Wednesday, February 23, 2011

GARDENING. SURVIVAL of the strongest

ot much can escape a cyclone, but there are some plants that just don't cut it in the tropics, writes KIM MORRIS
Just when you thought your garden was the way it should be, all of a sudden it is besieged by cyclonic winds that either demolish the substance of the landscape or at very least cause superficialdamage.
Cyclones are one part of gardening we tend to overlook unless we are cleaning up after it.
Mind you, gardens should not be exclusively designed and built for a cyclone, but there are certain uses and applications of some plants that are worth looking at in terms of how they hold up (or not) to strong winds and cyclonic storms.
Having said that, few gardens would stand the direct onslaught of a category 5 cyclone in any case.
Tabebuias (trumpet trees) have not fared well again in this cyclone. This is one tree group that fits smaller spaces and is a showy exotic, but snaps and twists inwind.
The same can be said of figs as the root system reveals when toppled on their side there is little of it as the superstructure becomes too heavy with foliage and water.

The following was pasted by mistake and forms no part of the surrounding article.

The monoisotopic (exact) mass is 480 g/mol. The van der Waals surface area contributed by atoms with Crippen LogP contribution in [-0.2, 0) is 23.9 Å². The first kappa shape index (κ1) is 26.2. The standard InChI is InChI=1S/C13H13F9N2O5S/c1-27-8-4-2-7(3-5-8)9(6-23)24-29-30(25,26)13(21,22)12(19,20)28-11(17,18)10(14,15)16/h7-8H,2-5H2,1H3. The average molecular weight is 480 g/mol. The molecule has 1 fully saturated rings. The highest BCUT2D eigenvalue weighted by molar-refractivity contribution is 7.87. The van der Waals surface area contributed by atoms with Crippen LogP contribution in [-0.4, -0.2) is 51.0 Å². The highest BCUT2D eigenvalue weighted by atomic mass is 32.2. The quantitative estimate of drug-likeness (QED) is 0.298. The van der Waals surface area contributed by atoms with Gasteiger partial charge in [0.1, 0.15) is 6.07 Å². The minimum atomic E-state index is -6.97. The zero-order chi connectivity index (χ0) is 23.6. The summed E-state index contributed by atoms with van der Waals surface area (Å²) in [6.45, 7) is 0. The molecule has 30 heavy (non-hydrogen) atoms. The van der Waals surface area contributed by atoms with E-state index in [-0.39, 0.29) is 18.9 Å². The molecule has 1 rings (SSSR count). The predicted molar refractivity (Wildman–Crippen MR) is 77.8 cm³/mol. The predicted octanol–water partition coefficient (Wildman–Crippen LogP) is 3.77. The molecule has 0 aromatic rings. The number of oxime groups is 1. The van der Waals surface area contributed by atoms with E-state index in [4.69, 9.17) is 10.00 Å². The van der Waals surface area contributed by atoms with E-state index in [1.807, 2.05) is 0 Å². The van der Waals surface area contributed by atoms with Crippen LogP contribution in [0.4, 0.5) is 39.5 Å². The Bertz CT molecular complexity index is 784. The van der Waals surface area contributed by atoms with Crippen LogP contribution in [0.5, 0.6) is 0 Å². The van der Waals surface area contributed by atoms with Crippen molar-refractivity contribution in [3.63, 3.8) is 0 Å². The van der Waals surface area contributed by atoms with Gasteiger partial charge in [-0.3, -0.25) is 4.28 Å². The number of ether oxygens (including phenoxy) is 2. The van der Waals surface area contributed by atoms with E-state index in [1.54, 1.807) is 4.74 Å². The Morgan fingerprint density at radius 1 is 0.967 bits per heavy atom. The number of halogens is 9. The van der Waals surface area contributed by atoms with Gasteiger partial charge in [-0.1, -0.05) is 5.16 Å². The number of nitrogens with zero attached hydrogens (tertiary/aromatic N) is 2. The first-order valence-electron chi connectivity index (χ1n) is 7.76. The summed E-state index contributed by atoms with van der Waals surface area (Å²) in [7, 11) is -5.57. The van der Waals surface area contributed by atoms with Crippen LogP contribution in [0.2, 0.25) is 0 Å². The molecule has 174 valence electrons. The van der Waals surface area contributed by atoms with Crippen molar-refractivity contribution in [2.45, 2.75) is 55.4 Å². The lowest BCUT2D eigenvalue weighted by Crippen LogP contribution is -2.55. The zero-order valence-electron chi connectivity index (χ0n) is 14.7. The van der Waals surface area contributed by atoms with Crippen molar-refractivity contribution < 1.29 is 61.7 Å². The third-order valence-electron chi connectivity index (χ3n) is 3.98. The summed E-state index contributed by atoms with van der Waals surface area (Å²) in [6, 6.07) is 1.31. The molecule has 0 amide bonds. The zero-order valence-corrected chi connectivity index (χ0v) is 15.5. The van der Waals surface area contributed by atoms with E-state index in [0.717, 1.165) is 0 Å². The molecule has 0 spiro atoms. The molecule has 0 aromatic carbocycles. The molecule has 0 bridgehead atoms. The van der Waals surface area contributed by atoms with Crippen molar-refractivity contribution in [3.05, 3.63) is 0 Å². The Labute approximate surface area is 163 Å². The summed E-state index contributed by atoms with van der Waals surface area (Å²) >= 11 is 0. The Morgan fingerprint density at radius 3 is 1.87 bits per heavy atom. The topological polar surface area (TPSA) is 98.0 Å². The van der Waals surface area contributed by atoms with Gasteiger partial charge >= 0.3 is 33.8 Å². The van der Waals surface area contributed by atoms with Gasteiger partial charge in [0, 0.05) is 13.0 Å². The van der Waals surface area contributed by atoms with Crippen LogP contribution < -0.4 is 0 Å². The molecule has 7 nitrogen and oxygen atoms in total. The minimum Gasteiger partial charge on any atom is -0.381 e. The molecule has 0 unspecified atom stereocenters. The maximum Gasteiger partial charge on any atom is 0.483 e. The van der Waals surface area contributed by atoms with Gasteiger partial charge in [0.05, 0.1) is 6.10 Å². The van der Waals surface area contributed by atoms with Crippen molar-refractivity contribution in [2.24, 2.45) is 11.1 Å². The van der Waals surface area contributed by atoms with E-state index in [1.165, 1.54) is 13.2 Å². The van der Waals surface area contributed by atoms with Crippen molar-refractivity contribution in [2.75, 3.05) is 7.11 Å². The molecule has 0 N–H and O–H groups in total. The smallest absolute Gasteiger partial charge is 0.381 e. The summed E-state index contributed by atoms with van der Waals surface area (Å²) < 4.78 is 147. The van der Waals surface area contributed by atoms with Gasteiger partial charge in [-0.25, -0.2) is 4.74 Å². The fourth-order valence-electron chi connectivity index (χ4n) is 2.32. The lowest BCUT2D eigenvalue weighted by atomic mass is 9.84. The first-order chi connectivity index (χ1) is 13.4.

Seeds of african tulip that have been allowed to grow in some cases to large trees (20-30m tall) are a hazard and need to be removed if they haven't already been culled by nature. They snap branches and are generally a pest near a house.
Similarly, gums or eucalypts have a dangerous habit of a thing called "sudden limb drop syndrome" at any normal time, but during high winds their thin skinny branches are likespears.
Shrubs that have been tipped over in wind will be OK. But prune them back by half their size. Add a stake and tie if required. Likewise palms that have a distinct tilt can be pushed back to the upright and guy roped. See if you can remove some of the bottom fronds to lighten the load. After straightening shrubs and tilted palms and small trees, drench the soil in Seasol or a fishemulsion.
Be ready for an enormous flush of growth as cyclones and large storms that precede the event bring huge amounts of nitrogen in the air created by lightening. So this accounts for the idea that everything grows really well afterrain.
Finally, looking at the bright side, think of the enormous amounts of compost you can make with garden foliage waste rather than dump it in the street.
In a month, you won't recognise your garden as it will look just terrific.

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